The catalyst for Anna Webster’s career in the charity sector was a talk from a member of Lancaster University’s career staff in her second year.
This talk urged any student not already part of a club or society to go out and join one that day to make themselves attractive to potential employers.
Webster is now working as part of a fundraising team at CancerCare - a charity providing emotional support to families affected by cancer in North Lancashire and South Lakeland - but she remembers the day clearly and how she and her friend went straight from the meeting to join the university Rag charity fundraising team.
She went on to have the chance to become part of the Rag executive, took a post as a Charity Contact Officer and a lead role in organising Rag Week. 'I got such a buzz from it all that I decided that I wanted to do it full time as a career' she remembers. This all came out of taking part in the Lancaster Award - linked to the University Careers Service - which is designed to develop employability skills among its students whilst they study.
The Careers Service suggested she apply for the University’s Alumni Friends Programme, which provided her first professional fundraising experience (whilst still a student) working two evenings a week ringing alumni to persuade them to donate to towards medical research and the student hardship funds in addition to pursuing her academic studies. 'It taught me the scope of charity work and instilled a real sense of responsibility,' she says. 'We raised £100,000 in my part of the campaign. That really shaped my thoughts about my career.'
Brought up and educated in Lancaster, Webster had come to Lancaster to study English, having left a fashion course at University of Central Lancashire, because she missed academic study. She was familiar with the Lancaster campus from visits as a child, but was attracted to study there because of its academic reputation, the welcome she had on an open day visit, but most of all because it allowed her to live at home - for financial reasons, but also to be on hand to see her brother’s children grow up.
Academically she thrived, particularly enjoying her studies in English Language. 'The lecturers were very engaging, they were published and respected in their field. To be finding their names cropping up in references of works we were reading, was very inspiring.'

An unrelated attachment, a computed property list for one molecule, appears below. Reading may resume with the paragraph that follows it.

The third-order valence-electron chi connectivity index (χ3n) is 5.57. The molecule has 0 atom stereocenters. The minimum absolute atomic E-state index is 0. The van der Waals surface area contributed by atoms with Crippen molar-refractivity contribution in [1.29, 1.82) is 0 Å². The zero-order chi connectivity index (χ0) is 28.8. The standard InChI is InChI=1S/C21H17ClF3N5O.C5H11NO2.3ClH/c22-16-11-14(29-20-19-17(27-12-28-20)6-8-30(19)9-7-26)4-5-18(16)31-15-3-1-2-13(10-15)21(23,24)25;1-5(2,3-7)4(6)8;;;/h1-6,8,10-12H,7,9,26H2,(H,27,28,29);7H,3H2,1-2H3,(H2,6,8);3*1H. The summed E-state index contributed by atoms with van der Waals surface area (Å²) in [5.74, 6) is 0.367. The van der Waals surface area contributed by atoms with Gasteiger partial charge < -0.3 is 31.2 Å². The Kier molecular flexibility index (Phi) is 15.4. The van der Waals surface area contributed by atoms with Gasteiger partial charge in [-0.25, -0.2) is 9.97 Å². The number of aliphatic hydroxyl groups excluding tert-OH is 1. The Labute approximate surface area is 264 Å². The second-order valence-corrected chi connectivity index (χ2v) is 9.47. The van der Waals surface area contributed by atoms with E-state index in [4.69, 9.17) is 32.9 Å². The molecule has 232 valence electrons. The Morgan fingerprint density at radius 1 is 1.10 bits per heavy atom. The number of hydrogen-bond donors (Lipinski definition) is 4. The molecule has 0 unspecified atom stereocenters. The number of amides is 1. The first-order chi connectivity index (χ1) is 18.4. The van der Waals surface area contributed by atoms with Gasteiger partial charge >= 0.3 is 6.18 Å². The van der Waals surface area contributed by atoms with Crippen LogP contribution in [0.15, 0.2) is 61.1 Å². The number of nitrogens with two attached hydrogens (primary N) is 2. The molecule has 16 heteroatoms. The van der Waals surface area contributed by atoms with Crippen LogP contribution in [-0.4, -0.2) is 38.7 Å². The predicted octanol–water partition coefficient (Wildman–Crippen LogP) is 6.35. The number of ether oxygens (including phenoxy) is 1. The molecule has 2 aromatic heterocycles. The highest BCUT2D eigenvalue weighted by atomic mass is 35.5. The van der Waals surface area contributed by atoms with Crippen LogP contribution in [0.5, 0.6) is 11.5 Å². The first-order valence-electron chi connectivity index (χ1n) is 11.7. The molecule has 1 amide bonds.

Seminars were an adventure in knowledge, with students asked for their input rather than finding themselves being lectured at from a PowerPoint presentation. Says Webster: “It was good to be involved in the discovery of the subject.”
She worked hard and came out with a First Class degree and had also enjoyed a good social life alongside her studies through her Rag involvement and singing with the university choir. Having arrived as a shy student lacking in confidence, she graduated with a knowledge that she had a great deal to offer the world of work.
In the absence of any job offers and keen to stay local, she applied for jobs in shops and restaurants to keep her in the area and then found volunteering positions in the charity sector - starting with Oxfam where she organised the Oxjam fundraising Festival. She also volunteered with CancerCare for six months, so was on the spot when her dream job with the charity came up in fundraising. 'Volunteering is a really good thing,” says Webster. “It gives you experience, even if it is not quite in the field you ultimately want to go into.'
She is proud of making her way on her chosen career path and believes she owes a great deal to Lancaster University for making her more self aware and confident of her own capabilities. She says: 'It gave me the chance to try things out and to discover my real passions.'